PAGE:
William Bennett resigns today as the nation's drug czar -- and say, good riddance. Bennett was a dubious choice for the office from the start. As secretary of education under Ronald Reagan, he became something of a roving campus bully -- a background which hardly prepared him for the job of fashioning the first comprehensive federal anti-drug strategy. The national commitment to tackle drug abuse was immediately diminished, in the public view, by an appointment that seemed a hollow political maneuver and by the fact that President Bush then declined to make Bennett be a member of his Cabinet.
Bennett, aware at the outset of his reputation as an aggressive partisan, promised to make the position non-political and result-oriented. But he was either unable or unwilling to keep that promise. Instead, he repeatedly used his post as a bully pulpit to attack liberal intellectuals and academics who he charged were too tolerant of drug use or favored legalization, and in recent weeks he even hit the campaign trail to stump, in his official position, for GOP candidates. The position of chief drug enforcement officer ought to be kept as non-partisan as attorney general or secretary of state.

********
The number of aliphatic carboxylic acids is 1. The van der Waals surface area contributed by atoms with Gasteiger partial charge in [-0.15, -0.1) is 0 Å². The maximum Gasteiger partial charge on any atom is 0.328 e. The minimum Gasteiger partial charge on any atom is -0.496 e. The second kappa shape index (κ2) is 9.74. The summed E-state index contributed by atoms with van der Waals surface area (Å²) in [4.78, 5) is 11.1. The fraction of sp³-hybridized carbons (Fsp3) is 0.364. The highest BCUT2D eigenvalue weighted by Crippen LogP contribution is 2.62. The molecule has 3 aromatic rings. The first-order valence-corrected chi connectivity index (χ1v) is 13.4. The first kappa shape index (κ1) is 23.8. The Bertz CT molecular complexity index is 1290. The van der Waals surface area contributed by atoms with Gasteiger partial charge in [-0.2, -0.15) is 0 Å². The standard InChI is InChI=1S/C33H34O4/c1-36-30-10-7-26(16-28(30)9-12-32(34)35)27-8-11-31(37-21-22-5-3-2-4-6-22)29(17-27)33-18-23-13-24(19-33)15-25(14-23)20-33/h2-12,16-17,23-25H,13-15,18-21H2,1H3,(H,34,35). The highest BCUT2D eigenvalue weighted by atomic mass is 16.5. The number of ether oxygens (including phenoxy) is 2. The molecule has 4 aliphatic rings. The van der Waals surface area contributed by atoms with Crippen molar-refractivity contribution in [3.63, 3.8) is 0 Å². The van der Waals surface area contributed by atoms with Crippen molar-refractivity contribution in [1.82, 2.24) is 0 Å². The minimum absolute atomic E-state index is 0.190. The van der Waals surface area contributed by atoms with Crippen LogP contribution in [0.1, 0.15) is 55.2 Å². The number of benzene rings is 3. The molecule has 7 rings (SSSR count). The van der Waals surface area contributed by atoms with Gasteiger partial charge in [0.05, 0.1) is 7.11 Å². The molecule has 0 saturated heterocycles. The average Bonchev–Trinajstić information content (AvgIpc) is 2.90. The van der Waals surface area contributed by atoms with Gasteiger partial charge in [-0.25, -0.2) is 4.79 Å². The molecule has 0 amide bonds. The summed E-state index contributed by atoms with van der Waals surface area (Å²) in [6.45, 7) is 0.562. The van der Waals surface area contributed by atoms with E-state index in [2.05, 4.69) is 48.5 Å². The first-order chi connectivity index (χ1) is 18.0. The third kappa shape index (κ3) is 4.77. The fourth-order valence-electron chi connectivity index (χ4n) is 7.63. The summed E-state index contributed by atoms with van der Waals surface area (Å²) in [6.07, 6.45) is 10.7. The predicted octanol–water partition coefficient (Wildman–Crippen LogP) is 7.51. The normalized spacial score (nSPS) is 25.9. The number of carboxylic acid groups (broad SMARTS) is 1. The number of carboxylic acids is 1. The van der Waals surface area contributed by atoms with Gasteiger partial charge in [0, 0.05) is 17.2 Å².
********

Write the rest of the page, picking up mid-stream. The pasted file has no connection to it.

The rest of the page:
In his position, Bennett pursued a drug-fighting strategy that relied heavily on traditional law enforcement and interdiction efforts, while giving short shrift to treatment and education. He now claims success, pointing to the decline in middle-class "casual" drug use and DEA figures showing cocaine prices have increased and the drug is more difficult to get. But in reality, the decrease in middle-class drug use had begun before Bennett took office in 1989. And though some drugs may indeed be harder to find, there also has been a dramatic increase in drug-related violence in cities across the country -- perhaps for precisely that reason. Moreover, Bennett neglects to point out that the more insidious drug, crack, is still widely available and less expensive than cocaine.
All told, Bennett's tenure has been a bust. His resignation gives the president a chance to inject some creativity and commitment into a post whose mission and effectiveness so far have been pretty dim.